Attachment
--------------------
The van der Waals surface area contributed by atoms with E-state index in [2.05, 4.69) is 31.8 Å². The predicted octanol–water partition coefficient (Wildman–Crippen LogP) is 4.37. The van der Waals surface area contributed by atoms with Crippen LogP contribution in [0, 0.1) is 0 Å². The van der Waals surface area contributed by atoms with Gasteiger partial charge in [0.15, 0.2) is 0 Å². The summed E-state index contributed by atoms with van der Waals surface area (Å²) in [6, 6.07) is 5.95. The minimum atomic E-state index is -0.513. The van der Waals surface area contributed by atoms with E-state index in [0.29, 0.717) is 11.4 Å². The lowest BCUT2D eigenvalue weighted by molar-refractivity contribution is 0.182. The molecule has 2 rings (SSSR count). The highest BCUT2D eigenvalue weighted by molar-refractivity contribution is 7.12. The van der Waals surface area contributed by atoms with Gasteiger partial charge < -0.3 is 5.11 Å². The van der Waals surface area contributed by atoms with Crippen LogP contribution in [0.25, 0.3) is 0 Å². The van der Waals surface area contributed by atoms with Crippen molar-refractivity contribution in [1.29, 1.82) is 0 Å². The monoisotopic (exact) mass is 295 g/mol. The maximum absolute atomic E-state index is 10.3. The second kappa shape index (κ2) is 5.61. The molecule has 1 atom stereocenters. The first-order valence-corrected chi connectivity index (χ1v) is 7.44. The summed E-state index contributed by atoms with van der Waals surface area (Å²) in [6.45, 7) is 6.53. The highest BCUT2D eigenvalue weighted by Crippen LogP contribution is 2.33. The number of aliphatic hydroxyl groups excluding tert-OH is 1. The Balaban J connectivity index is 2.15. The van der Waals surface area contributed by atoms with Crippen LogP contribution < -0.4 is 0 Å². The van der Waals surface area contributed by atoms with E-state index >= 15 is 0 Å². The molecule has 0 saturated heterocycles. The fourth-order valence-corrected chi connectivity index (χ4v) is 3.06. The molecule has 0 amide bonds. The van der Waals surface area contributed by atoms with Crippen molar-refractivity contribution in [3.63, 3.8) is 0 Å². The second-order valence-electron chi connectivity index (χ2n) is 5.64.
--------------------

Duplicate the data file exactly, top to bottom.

The van der Waals surface area contributed by atoms with E-state index in [2.05, 4.69) is 31.8 Å². The predicted octanol–water partition coefficient (Wildman–Crippen LogP) is 4.37. The van der Waals surface area contributed by atoms with Crippen LogP contribution in [0, 0.1) is 0 Å². The van der Waals surface area contributed by atoms with Gasteiger partial charge in [0.15, 0.2) is 0 Å². The summed E-state index contributed by atoms with van der Waals surface area (Å²) in [6, 6.07) is 5.95. The minimum atomic E-state index is -0.513. The van der Waals surface area contributed by atoms with E-state index in [0.29, 0.717) is 11.4 Å². The lowest BCUT2D eigenvalue weighted by molar-refractivity contribution is 0.182. The molecule has 2 rings (SSSR count). The highest BCUT2D eigenvalue weighted by molar-refractivity contribution is 7.12. The van der Waals surface area contributed by atoms with Gasteiger partial charge < -0.3 is 5.11 Å². The van der Waals surface area contributed by atoms with Crippen LogP contribution in [0.25, 0.3) is 0 Å². The van der Waals surface area contributed by atoms with Crippen molar-refractivity contribution in [1.29, 1.82) is 0 Å². The monoisotopic (exact) mass is 295 g/mol. The maximum absolute atomic E-state index is 10.3. The second kappa shape index (κ2) is 5.61. The molecule has 1 atom stereocenters. The first-order valence-corrected chi connectivity index (χ1v) is 7.44. The summed E-state index contributed by atoms with van der Waals surface area (Å²) in [6.45, 7) is 6.53. The highest BCUT2D eigenvalue weighted by Crippen LogP contribution is 2.33. The number of aliphatic hydroxyl groups excluding tert-OH is 1. The Balaban J connectivity index is 2.15. The van der Waals surface area contributed by atoms with Crippen LogP contribution < -0.4 is 0 Å². The van der Waals surface area contributed by atoms with E-state index >= 15 is 0 Å². The molecule has 0 saturated heterocycles. The fourth-order valence-corrected chi connectivity index (χ4v) is 3.06. The molecule has 0 amide bonds. The van der Waals surface area contributed by atoms with Crippen molar-refractivity contribution in [3.63, 3.8) is 0 Å². The second-order valence-electron chi connectivity index (χ2n) is 5.64.